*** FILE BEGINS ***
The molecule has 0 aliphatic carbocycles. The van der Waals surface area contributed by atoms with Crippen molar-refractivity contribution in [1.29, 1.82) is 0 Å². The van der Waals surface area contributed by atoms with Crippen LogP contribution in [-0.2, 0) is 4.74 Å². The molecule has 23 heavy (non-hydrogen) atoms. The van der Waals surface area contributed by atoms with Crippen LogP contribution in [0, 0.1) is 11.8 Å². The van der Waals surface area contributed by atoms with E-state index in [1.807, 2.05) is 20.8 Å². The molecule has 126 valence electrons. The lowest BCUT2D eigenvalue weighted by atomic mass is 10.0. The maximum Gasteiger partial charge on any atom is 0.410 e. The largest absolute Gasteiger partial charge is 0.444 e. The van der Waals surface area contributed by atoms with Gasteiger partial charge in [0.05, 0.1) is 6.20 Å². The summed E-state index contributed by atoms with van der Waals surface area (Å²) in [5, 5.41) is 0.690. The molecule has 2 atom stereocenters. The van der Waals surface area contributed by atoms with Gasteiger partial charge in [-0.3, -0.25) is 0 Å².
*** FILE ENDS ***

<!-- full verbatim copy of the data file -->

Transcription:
The molecule has 0 aliphatic carbocycles. The van der Waals surface area contributed by atoms with Crippen molar-refractivity contribution in [1.29, 1.82) is 0 Å². The van der Waals surface area contributed by atoms with Crippen LogP contribution in [-0.2, 0) is 4.74 Å². The molecule has 23 heavy (non-hydrogen) atoms. The van der Waals surface area contributed by atoms with Crippen LogP contribution in [0, 0.1) is 11.8 Å². The van der Waals surface area contributed by atoms with E-state index in [1.807, 2.05) is 20.8 Å². The molecule has 126 valence electrons. The lowest BCUT2D eigenvalue weighted by atomic mass is 10.0. The maximum Gasteiger partial charge on any atom is 0.410 e. The largest absolute Gasteiger partial charge is 0.444 e. The van der Waals surface area contributed by atoms with Gasteiger partial charge in [0.05, 0.1) is 6.20 Å². The summed E-state index contributed by atoms with van der Waals surface area (Å²) in [5, 5.41) is 0.690. The molecule has 2 atom stereocenters. The van der Waals surface area contributed by atoms with Gasteiger partial charge in [-0.3, -0.25) is 0 Å².